90% Indians feel trust at work must be earned: Study

The survey by Workforce Institute at UKG and Workplace Intelligence reveals that 68% employees and business leaders in the US, 67% in the UK, 64% in Australia & New Zealand, 64% in Canada and 64% in France feel trust must be earned at the workplace

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Maximum employees and business leaders in India (90 per cent) believe that trust at work should be earned. A global research explores the importance of elevating trust to a foundational imperative to create high-performing workplace cultures that better serve customers and their communities. The report titled ‘Trust in the Modern Workplace’ by the Workforce Institute at UKG and Workplace Intelligence, comprises the findings from a survey of about 4,000 employees and business leaders across 11 countries, including India.

The study looks at the current state of trust—especially between employees and leaders—and the opportunities organisations can create by making trust the foundation of employee experience.

As per the survey, most employees and business leaders—63 per cent—feel that trust at work must be earned. Among C-level leaders, almost 72 per cent believe that it is up to the employees to earn trust, while 37 per cent believe trust should be presumed.

Chris Mullen, SPHR, SHRM-SCP, executive director, The Workforce Institute at UKG, rightly states, “trust makes it safe to pursue new innovations and challenge the status quo. It’s a critical element to deliver meaningful and connected experiences.”

The belief that trust must be earned is clearly most prevalent in India (90%) compared to the US, where only 68 per cent share the same belief, and the UK with 67 per cent, as well as Australia & New Zealand, Canada and France with 64 per cent each, respectively.

About 52 per cent of global employees and business leaders admit that trust is higher in their organisation today than in pre-COVID times. Workplace trust improved the maximum in India, that is, 67 per cent, following by Mexico (56%), the US (53%), the UK (52%), and Australia and New Zealand (50%).

While organisations were forced to take a relook at their operating models overnight, and most adopted the remote-working approach, 55 per cent feel it is easier to trust colleagues in a physical workplace compared to a virtual world. Almost 61 per cent feel the pandemic has positively reshaped perceptions about flexible and remote work arrangements.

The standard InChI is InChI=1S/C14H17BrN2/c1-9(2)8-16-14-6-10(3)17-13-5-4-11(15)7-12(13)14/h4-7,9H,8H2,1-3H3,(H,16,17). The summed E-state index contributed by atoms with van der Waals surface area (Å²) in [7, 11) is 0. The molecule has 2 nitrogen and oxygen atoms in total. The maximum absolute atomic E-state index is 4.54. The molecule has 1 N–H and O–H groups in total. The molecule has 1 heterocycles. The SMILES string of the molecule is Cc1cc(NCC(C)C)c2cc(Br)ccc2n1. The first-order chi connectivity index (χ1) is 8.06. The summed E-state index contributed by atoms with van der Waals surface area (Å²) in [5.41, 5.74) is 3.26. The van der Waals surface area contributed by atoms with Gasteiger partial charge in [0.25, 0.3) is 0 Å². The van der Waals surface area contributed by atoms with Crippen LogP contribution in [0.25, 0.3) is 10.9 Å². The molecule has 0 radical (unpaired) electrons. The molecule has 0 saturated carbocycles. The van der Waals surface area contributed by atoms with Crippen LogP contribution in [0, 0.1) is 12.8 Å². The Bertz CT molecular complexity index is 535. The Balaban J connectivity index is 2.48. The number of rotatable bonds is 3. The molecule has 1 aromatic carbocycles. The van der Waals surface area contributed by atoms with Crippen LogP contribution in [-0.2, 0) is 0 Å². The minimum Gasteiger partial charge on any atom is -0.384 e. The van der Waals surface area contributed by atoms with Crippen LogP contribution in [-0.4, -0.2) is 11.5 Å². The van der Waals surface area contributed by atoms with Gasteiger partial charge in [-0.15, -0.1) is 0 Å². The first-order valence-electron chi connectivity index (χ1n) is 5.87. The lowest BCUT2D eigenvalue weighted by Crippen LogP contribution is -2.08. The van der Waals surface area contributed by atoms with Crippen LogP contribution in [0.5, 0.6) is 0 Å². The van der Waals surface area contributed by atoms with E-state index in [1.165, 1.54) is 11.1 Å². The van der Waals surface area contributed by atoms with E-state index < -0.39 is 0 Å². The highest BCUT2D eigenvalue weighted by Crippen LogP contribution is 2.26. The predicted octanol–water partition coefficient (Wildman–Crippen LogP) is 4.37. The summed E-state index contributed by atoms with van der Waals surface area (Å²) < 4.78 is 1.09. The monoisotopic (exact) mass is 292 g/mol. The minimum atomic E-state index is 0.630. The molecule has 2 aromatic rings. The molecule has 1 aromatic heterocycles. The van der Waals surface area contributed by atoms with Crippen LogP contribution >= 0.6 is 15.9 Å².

Amongst Indian employees and leaders, it is quite clear that trust is the driving force behind employee engagement as well as business performance.

Lack of trust at the workplace results in a lot of unpleasant situations and spreads negativity.

About 64 per cent of employees across the world feel trust directly affects their sense of belonging at work. In India 74 per cent share the same feeling, while in the US, about 68 per cent do so. Only 65 per cent employees in Canada and 63 per cent in Mexico feel that trust impact their feeling of belonginess at work.

Eighty one per cent Indian employees feel that the absence of trust adversely affects productivity or output. Globally, on the other hand, only 68 per cent feel that low levels of trust may negatively impact one’s daily effort.

A significant 79 per cent Indians admit that their career choices may be affected due to a lack of trust. Globally, however, only 58 per cent people shared the same feeling. In India, almost 41 per cent people feel they quit their company because they felt a lack of trust. While 75 per cent Indian employees felt that absence of trust at work takes a toll on their mental health, globally, only 55 per cent felt that lack of trust affected their mental well-being.

Worldwide, 22 per cent employees said they avoided referring their company to friends or family because they did not trust it. So, trust affects the talent pool too.

Sumeet Doshi, country manager, India, Ultimate Kronos Group (UKG), rightly states, “Trust is the foundation of any great team especially when they navigate through a crisis. When people feel they are trusted, they invariably do their best, both as individuals and as a collective team.”

While it is quite understandable that both organisations and their employees find it difficult to presume trust in each other, Indian employees are different. An overwhelming 76 per cent trust their employers to put employees’ interest before profits. Globally, only 61 per cent employees trust their employers that much.

In India, only 13 per cent of employees feel they are trusted to swap shifts with their colleagues without approval from their managers, whereas globally, 18 per cent feel so.

When it comes to submitting timecards to payroll directly, only six per cent of employees in India feel trusted to do so, compared to the global average of 14 per cent. Chinese employees feel more trusted (20 per cent), followed by Canadian and German (19 per cent), and American (16 per cent).

Founded in 2007, the Workforce Institute at UKG provides research and education on critical workplace issues facing organisations worldwide.

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